Nationals principal owner Mark Lerner expressed doubt about his franchise’s ability to re-sign both Anthony Rendon and Stephen Strasburg this offseason, as Lerner told NBC Sports Washington’s Donald Dell. (Todd Dybas of NBC Sports Washington has early details about the interview, which will take air in full on Dell’s show on December 17.)
“We really can only afford to have one of those two guys,” Lerner said. “They’re huge numbers. We already have a really large payroll to begin with….We’re pursuing them, we’re pursuing other free agents in case they decided to go elsewhere. Again, it’s not up to us. We can give them a great offer — which we’ve done to both of those players. They’re great people. We’d be delighted if they stay. But it’s not up to us, it’s up to them. That’s why they call it free agency.”
MLBTR’s ranking of the winter’s top 50 free agents (which, incidentally, predicted both Rendon and Strasburg would wind up back in D.C.) projected Rendon for a seven-year, $235MM deal and Strasburg for six years and $180MM. That works out to a little more than $63.57MM in average annual value if the Nationals were to land both players at those projected prices, and since Roster Resource’s Jason Martinez estimates the Nats’ current luxury tax number at just under $135.32MM, that would bring the total to roughly $199MM.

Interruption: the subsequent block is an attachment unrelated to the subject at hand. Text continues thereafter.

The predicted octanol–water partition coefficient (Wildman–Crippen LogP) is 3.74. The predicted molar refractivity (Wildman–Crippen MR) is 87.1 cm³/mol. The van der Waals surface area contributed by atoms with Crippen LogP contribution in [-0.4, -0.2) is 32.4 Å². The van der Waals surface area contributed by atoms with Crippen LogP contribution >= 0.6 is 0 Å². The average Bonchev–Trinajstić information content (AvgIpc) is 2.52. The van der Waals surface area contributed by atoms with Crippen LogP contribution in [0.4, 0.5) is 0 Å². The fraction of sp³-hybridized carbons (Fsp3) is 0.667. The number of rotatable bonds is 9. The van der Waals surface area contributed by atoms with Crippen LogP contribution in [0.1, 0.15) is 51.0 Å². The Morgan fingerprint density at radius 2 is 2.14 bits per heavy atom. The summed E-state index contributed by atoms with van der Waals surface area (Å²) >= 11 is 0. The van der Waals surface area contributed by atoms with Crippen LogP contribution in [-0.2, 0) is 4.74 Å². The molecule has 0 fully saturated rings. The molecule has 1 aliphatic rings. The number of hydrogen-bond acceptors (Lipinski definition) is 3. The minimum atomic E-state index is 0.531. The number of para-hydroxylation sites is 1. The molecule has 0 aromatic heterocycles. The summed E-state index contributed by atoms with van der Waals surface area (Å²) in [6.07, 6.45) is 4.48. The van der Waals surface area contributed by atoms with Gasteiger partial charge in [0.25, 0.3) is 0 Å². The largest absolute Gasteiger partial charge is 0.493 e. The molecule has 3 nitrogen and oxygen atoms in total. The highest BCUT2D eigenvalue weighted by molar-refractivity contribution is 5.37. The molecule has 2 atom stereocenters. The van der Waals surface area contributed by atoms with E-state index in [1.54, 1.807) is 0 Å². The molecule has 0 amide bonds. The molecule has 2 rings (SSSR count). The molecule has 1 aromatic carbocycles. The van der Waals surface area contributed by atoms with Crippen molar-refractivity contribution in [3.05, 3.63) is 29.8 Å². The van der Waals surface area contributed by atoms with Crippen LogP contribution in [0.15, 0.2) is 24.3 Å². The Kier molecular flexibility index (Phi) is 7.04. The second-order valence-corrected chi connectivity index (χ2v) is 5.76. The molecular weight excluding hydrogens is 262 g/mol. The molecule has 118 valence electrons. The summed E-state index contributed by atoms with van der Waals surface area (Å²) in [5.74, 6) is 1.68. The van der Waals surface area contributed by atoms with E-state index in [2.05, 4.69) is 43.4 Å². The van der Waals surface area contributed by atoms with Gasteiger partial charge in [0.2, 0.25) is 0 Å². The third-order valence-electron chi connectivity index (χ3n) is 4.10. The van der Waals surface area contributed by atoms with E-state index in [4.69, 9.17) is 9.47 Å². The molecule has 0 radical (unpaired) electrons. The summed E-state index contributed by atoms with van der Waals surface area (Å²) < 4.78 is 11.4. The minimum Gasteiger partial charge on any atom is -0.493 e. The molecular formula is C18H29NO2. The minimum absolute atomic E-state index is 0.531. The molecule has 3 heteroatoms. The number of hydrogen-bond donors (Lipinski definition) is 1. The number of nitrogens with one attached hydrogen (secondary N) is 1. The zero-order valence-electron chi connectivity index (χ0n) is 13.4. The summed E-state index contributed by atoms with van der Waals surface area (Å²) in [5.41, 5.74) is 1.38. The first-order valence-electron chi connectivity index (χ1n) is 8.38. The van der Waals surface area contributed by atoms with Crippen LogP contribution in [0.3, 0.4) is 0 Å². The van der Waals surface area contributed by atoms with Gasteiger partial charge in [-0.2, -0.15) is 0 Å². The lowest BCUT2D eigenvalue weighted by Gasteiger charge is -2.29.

This leaves Washington with some wiggle room under the $208MM luxury tax threshold to add more roster upgrades beyond only Rendon and Strasburg, though surpassing the tax threshold seemingly wouldn’t be a problem since the Nats were willing to pay the tax in both 2017 and 2018. By ducking under the threshold last season, the Nationals would again be charged at the “first-timer” rate of a 20 percent tax on the overage of any payroll that falls between $208-$228MM. Since Adam Eaton, Anibal Sanchez, Sean Doolittle, and Kurt Suzuki could all come off the books after the 2020 season, the Nationals could potentially even get back under the 2021 threshold ($210MM) or at worst pay another minimal penalty by staying within the $210-$230MM range.
Of course, the Nats would further shave more money off their payroll with other moves, or Rendon and Strasburg could also end up costing more money than our projected figures. But, strictly speaking, there isn’t any real financial barrier preventing the club from re-signing both players. Lerner’s declaration could be something of a tactic, Dybas writes, since it would be “poor negotiating” to “flatly state the organization is going to find a way to pay both….Being in between serves multiple needs: It keeps the door open on each player; it stirs the market without roiling it; it prepares fans for an outcome they don’t prefer.”
While the Nationals haven’t been afraid to spend big on free agents or player salaries in general, they face a unique situation in having two star players (both represented by the same agent, Scott Boras) hit the open market at the same time. Several teams have already been linked to both players, including some of the game’s wealthiest franchises — the Dodgers have spoken to both, while the Rangers have interest in Rendon, and the Phillies and Yankees are known to be interested in Strasburg. Since the bidding will be high for both players, the Nats could re-direct their resources towards one player in particular if the price tag for the other becomes truly untenable.